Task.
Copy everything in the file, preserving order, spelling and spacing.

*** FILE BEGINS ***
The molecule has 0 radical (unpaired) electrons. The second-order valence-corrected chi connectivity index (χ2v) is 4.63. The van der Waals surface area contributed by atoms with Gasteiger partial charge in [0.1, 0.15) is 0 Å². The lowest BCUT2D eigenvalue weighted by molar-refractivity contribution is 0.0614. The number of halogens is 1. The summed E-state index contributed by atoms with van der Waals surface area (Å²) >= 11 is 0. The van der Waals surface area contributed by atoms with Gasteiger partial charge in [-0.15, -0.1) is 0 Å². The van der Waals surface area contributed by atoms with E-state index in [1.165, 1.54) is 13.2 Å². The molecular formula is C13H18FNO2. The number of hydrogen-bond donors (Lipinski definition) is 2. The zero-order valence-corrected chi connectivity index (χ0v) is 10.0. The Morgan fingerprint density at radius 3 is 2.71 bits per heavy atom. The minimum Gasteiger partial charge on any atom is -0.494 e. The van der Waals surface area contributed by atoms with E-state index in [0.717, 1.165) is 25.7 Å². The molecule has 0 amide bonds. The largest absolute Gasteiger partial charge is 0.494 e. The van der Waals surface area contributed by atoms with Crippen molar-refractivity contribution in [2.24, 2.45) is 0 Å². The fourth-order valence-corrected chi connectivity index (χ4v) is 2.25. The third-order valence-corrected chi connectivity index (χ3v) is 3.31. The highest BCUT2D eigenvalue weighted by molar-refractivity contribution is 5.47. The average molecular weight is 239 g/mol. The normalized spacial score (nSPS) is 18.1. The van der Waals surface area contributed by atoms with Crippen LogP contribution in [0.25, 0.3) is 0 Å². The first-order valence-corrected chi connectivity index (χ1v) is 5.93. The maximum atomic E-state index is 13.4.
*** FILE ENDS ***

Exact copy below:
The molecule has 0 radical (unpaired) electrons. The second-order valence-corrected chi connectivity index (χ2v) is 4.63. The van der Waals surface area contributed by atoms with Gasteiger partial charge in [0.1, 0.15) is 0 Å². The lowest BCUT2D eigenvalue weighted by molar-refractivity contribution is 0.0614. The number of halogens is 1. The summed E-state index contributed by atoms with van der Waals surface area (Å²) >= 11 is 0. The van der Waals surface area contributed by atoms with Gasteiger partial charge in [-0.15, -0.1) is 0 Å². The van der Waals surface area contributed by atoms with E-state index in [1.165, 1.54) is 13.2 Å². The molecular formula is C13H18FNO2. The number of hydrogen-bond donors (Lipinski definition) is 2. The zero-order valence-corrected chi connectivity index (χ0v) is 10.0. The Morgan fingerprint density at radius 3 is 2.71 bits per heavy atom. The minimum Gasteiger partial charge on any atom is -0.494 e. The van der Waals surface area contributed by atoms with E-state index in [0.717, 1.165) is 25.7 Å². The molecule has 0 amide bonds. The largest absolute Gasteiger partial charge is 0.494 e. The van der Waals surface area contributed by atoms with Crippen molar-refractivity contribution in [2.24, 2.45) is 0 Å². The fourth-order valence-corrected chi connectivity index (χ4v) is 2.25. The third-order valence-corrected chi connectivity index (χ3v) is 3.31. The highest BCUT2D eigenvalue weighted by molar-refractivity contribution is 5.47. The average molecular weight is 239 g/mol. The normalized spacial score (nSPS) is 18.1. The van der Waals surface area contributed by atoms with Crippen LogP contribution in [0.25, 0.3) is 0 Å². The first-order valence-corrected chi connectivity index (χ1v) is 5.93. The maximum atomic E-state index is 13.4.